Tasks like completing standard forms, populating records, and sending out notifications are easy to automate. These capabilities allow HR personnel to focus on strategic initiatives, while providing new employees with a positive experience across multiple HR platforms.

IT processes

An IT service desk performs service requests, manages equipment, and responds to incident reports. These tasks are typically transactional and repeatable, making them a strong candidate for automation.

This capability allows the service desk to take a more proactive approach to problem-solving by using IA and analytics to apply fixes as problems arise. IA also helps ensure business continuity by automatically performing backups, whether they’re for disaster recovery or migrating to a new system. Automating these processes allows IT staff to focus on strategies for innovation.

Best practices for automating business processes

Best practices for automating back-office processes include:

  • Identifying processes to automate,
  • Choosing the right tools,
  • Obtaining employee buy-in,
  • Analyzing results, and
  • Continuously improving processes.

Identify that processes that can be automated

The first step in automating your back office is to identify the best process candidates for automation. These processes are typically frequent, are easily repeatable, and labor-intensive. 

Start by collecting and organizing information about every process that is running within each department, or processes that are focused on a specific business need. 

For example, if the goal is to reduce bottlenecks, choose processes that are most prone to bottlenecks. Or, if the goal is to optimize HR workflows, detail every HR process or workflow that is currently operating. 

Choose the right tools for your needs

The tasks that can theoretically be automated are virtually unlimited in today’s digital world. However, the wide selection of tools currently available means that stakeholders should carefully consider goals and specific processes in order to choose the right best one for their specific needs.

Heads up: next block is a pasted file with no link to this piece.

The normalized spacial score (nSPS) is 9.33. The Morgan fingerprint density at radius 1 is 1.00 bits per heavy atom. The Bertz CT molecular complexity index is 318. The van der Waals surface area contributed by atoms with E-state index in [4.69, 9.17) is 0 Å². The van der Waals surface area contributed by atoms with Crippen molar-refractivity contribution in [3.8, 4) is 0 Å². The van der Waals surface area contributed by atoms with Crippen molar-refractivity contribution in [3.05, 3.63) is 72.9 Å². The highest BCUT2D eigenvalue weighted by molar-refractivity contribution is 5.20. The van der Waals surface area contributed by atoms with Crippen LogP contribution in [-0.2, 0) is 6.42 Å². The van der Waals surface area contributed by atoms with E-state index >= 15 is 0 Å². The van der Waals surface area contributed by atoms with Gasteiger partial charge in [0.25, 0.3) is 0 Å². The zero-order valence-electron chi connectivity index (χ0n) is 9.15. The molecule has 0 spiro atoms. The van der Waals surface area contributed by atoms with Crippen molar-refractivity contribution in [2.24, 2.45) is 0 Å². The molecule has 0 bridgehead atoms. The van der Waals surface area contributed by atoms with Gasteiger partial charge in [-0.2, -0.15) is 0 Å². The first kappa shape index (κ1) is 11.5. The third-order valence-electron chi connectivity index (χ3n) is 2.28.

A common mistake businesses make is choosing an overly complex tool for basic automation, resulting in over-engineering, overspending, slow deployment, and poor adoption. On the other hand, selecting a tool that’s too simple for complex automation creates a risk of failing to meet performance goals.

Obtain employee buy-in

This practice is especially important since employees will be the ones using and informing automation efforts. In order for process automation to have any real chance of success, employees must view automation favorably and be a part of process identification and software/solution selection. 

Because they are heavily involved in process management and day-to-day deployment, understanding what their needs are makes choosing the right solution and automation approach easier.

Follow the results 

Once you’ve implemented an automation solution, monitor it carefully to ensure it’s functioning correctly and providing all the services your business requires. Analyze results and make necessary adjustments.

Gathering employee feedback is a great way to get a sense of whether or not the automated services are having an effective, positive impact on the way your business operates.

Continuously improve and optimize your processes

It’s also important to continually assess the impact of automated processes, especially in areas where they fail to meet expectations. Conduct trials and tests to determine whether an automated solution improves efficiency compared to the manual process. If not, you may need to reassess existing process procedures or create new business processes.

Back-office process automation challenges

The challenges in implementing back office automation include employee adoption, integration with legacy systems, security, and regulatory compliance.

Employee adoption